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Kitchens: Howdens vs B&Q

Discussion in 'Wood / Woodwork / Carpentry' started by chris1982, 13 Nov 2016.

  1. JohnD

    JohnD

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    I almost exclusively use brown plugs. Sometimes in soft brick for a big fixing I use the larger Fishers, with a bigger screw (the packets guide on screw size). I think the last time was when fixing a carport to the side of a house with coach screws.

    Some people will say that a brown plug and 35mm screw is excessive for a curtain rail, but I don't care. Mine never fall down.
     
  2. slippyr4

    slippyr4

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    I'd use the fischer plugs if the wall is remotely crumbly. They just work.

    If using cheapo plugs, drill half a mil undersized so the plug is a tight fit.
     
  3. motorbiking

    motorbiking

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  4. What most people don't realise with fitting cabinets, is that it's not the size of the screw or plug that matters. People assume that a larger plug and screw will secure anything to the wall, but in the case of kitchen cupboards, they're being held on by the downward force of their weight, so as long as the screw is strong enough to handle the "shear" strength of the cabinets weight, then you could even go down to a 50mm stainless steel no 6. Not that I've had the courage to try it yet, but it was an architect that taught me the principle.
     
  5. chris1982

    chris1982

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  6. slippyr4

    slippyr4

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    That's true, but a No.10 screw can handle a greater shear force than a No.6!!
     
  7. motorbiking

    motorbiking

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    And a long screw needs to wiggle out more before it falls out.
     
  8. crank39

    crank39

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    Not a kitchen fitter by any means but bought mine from magnet, fitted it myself and had no problems or anything missing, bonus was they're local just in case

    IMAG0024.jpg IMAG0022-1.jpg
     
  9. cjard

    cjard

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    I looked at benchmark/wickes. The equivalent from diy-kitchens.com was half the price (I.e. Half e price of their bullshit 50% off, plus an extra 10%) and had colour matched carcasses.. the saving meant granite worktops and a full suite of Siemens/Bosch appliances suddenly swallowed the budget but hey ho, no point being the richest man in the graveyard, right?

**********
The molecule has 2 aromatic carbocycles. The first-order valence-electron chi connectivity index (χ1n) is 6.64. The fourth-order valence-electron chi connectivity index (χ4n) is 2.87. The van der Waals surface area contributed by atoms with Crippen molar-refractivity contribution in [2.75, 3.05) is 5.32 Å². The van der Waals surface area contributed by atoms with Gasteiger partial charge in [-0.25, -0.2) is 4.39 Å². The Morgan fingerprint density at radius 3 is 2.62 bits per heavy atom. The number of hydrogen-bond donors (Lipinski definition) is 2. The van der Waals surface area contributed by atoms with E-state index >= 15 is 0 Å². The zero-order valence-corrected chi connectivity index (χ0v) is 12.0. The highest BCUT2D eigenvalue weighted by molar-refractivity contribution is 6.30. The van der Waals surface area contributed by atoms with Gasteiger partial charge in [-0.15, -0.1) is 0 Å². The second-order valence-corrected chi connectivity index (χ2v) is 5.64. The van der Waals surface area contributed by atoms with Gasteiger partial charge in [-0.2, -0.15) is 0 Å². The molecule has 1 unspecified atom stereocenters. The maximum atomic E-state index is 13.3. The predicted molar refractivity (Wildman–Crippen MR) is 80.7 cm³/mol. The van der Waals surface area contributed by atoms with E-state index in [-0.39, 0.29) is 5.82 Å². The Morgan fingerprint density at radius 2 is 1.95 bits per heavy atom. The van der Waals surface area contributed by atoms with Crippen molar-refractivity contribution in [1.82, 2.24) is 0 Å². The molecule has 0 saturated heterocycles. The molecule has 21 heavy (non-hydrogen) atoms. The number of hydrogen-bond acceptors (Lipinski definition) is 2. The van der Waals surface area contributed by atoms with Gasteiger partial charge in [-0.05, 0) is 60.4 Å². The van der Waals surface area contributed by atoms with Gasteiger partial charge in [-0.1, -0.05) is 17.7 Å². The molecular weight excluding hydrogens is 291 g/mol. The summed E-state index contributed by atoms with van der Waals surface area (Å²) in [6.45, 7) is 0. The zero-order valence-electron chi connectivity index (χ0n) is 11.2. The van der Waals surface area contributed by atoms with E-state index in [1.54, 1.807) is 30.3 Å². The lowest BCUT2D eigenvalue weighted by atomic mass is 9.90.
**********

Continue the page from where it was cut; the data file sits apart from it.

10. cjard

    cjard

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    ps; I still think that kitchens are ludicrous money for some chipboard boxes.. way back when, I thought 45 grand to erect the entire timber frame for the house was expensive. Then the wickes sales rep quoted me 21k for a kitchen and was serious about it. Perspectives, eh?
     
  11. chris1982

    chris1982

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    Thanks for all the advice again. I am using a hanging rail, and are now scratching my head about cutting the worktop. I bought a cheapish (all relative) plunge saw and tried on the old worktop I took out. The first cut was fine, but ever since, there is massive kick-back and I don't manage to get a nice cut. I think the problem is that the saw is not having a soft start. Any tips how to avoid the kickback?
    To make matters more complicated, due to the layout of the kitchen I need to cut one end of the workout into a triangle (which will be the first thing you see when walking into the room)...
     
  12. slippyr4

    slippyr4

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    Is it laminate worktop? Do you have any joints to do?
     
  13. chris1982

    chris1982

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    It's a 3.6m laminate worktop without joints.
     
  14. slippyr4

    slippyr4

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    Your blade will be blunt then. They don't last 2 minutes. Neatest way if you haven't got a router is to cut oversized and finish off with a planer
     
  15. chris1982

    chris1982

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    Right. Thanks.
     
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